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Schizophr Bull. 2018 Jun 6;44(4):807-823. doi: 10.1093/schbul/sbx139.

Negative Symptom Interventions in Youth at Risk of Psychosis: A Systematic Review and Network Meta-analysis.

Author information

1
Hotchkiss Brain Institute, Department of Psychiatry, University of Calgary, Alberta, Canada.

Abstract

Objective:

Youth at clinical high risk (CHR) for psychosis often demonstrate significant negative symptoms, which have been reported to be predictive of conversion to psychosis and a reduced quality of life but treatment options for negative symptoms remain inadequate. Therefore, we conducted a systematic review and network meta-analysis of all intervention studies examining negative symptom outcomes in youth at CHR for psychosis.

Method:

The authors searched PsycINFO, Medline, Embase, CINAHL, and EBM from inception to December 2016. Studies were selected if they included any intervention that reported follow-up negative symptoms in youth at CHR for psychosis. Treatment comparisons were evaluated using both pairwise and network meta-analyses. Due to the differences in negative symptom scales the effect sizes were reported as the standardized mean difference (SMD).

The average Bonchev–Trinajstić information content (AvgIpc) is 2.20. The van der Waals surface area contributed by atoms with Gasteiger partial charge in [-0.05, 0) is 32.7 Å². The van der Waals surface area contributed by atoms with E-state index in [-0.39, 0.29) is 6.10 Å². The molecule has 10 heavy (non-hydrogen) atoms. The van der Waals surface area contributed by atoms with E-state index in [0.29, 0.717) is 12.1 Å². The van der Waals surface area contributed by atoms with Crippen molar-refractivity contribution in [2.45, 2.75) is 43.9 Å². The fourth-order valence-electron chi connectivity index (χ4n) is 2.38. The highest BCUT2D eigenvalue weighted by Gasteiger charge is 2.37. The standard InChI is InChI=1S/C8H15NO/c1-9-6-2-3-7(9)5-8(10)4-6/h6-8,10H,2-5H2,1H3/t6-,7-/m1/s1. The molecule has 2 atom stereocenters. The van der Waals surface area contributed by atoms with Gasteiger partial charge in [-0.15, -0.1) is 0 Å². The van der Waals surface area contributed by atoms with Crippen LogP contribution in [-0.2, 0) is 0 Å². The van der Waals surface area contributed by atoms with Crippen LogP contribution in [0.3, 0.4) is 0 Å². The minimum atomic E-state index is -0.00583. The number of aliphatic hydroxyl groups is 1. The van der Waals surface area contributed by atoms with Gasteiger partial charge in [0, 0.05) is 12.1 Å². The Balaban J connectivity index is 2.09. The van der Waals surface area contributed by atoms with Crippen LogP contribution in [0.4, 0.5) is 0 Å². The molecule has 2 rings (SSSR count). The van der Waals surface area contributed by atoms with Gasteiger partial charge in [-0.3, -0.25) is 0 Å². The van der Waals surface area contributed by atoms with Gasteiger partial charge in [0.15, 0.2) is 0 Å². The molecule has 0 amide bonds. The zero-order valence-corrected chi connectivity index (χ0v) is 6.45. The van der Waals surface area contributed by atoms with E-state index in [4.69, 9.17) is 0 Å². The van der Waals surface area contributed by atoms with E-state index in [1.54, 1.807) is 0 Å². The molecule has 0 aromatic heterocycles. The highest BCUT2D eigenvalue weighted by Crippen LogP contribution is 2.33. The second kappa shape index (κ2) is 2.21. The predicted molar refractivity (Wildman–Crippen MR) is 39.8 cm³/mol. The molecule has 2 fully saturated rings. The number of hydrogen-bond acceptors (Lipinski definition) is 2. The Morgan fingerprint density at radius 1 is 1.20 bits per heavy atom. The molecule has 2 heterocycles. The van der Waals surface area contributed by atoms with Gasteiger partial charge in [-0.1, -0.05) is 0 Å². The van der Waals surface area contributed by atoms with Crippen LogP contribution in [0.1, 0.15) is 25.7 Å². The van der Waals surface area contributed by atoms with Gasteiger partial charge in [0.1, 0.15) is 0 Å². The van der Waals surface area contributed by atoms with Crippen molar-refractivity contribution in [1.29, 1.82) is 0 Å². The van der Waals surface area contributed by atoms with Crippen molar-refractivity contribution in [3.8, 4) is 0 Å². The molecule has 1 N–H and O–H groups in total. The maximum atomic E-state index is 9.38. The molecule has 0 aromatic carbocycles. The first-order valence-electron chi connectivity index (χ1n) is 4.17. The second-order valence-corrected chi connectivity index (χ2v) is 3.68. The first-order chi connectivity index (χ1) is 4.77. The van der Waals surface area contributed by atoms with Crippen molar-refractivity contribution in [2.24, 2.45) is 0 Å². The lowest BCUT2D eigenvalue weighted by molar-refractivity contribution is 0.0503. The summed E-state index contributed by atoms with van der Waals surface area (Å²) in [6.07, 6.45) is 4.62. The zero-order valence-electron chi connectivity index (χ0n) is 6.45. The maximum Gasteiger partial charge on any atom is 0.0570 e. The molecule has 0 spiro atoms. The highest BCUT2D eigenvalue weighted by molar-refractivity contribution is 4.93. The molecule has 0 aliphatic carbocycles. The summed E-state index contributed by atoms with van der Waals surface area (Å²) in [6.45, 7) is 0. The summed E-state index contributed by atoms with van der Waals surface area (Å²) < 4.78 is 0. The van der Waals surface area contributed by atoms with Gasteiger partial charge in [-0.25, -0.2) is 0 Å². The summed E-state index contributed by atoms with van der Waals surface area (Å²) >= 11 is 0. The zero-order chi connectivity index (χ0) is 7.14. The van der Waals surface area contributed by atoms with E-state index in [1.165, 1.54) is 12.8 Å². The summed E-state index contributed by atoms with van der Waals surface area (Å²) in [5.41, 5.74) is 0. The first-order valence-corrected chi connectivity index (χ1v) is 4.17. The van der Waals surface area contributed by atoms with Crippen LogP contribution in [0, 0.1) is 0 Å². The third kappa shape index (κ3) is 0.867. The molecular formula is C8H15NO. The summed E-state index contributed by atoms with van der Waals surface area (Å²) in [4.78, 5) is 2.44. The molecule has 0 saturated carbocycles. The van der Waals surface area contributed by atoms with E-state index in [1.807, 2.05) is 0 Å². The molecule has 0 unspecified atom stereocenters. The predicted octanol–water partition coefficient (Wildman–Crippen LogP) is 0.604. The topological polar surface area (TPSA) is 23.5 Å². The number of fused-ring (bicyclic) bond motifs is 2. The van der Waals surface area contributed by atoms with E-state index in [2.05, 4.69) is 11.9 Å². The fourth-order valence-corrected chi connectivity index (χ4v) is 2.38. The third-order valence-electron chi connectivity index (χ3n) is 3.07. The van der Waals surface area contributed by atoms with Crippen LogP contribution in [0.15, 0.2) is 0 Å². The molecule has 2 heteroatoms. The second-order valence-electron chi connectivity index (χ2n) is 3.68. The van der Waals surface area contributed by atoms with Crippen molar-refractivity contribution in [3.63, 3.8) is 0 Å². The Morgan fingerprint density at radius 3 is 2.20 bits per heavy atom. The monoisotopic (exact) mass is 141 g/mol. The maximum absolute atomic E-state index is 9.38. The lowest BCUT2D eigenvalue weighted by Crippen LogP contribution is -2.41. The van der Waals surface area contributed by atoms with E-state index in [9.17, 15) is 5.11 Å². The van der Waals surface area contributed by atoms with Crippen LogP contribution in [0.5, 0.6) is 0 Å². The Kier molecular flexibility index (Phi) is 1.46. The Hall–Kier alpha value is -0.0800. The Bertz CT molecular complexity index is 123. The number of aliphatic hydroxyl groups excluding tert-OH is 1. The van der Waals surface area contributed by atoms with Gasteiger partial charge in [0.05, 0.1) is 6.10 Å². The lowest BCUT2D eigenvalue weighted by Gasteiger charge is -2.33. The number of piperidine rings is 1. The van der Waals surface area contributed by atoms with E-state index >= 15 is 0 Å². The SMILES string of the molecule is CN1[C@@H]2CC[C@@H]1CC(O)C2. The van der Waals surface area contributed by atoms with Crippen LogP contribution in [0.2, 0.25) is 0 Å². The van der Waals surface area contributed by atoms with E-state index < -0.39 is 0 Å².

Results:

Of 3027 citations, 32 studies met our inclusion criteria, including a total of 2463 CHR participants. The null hypothesis was not rejected for any of the 11 treatments. N-methyl-D-aspartate-receptor (NMDAR) modulators trended toward a significant reduction in negative symptoms compared to placebo (SMD = -0.54; 95% CI = -1.09 to 0.02; I2 = 0%, P = .06). In respective order of descending effectiveness as per the treatment hierarchy, NMDAR modulators were more effective than family therapy, need-based interventions, risperidone, amisulpride, cognitive behavioral therapy, omega-3, olanzapine, supportive therapy, and integrated psychological interventions.

Conclusions:

Efficacy and effectiveness were not confirmed for any negative symptom treatment. Many studies had small samples and the majority were not designed to target negative symptoms.

PMID:
29069511
PMCID:
PMC6007754
[Available on 2019-06-06]
DOI:
10.1093/schbul/sbx139

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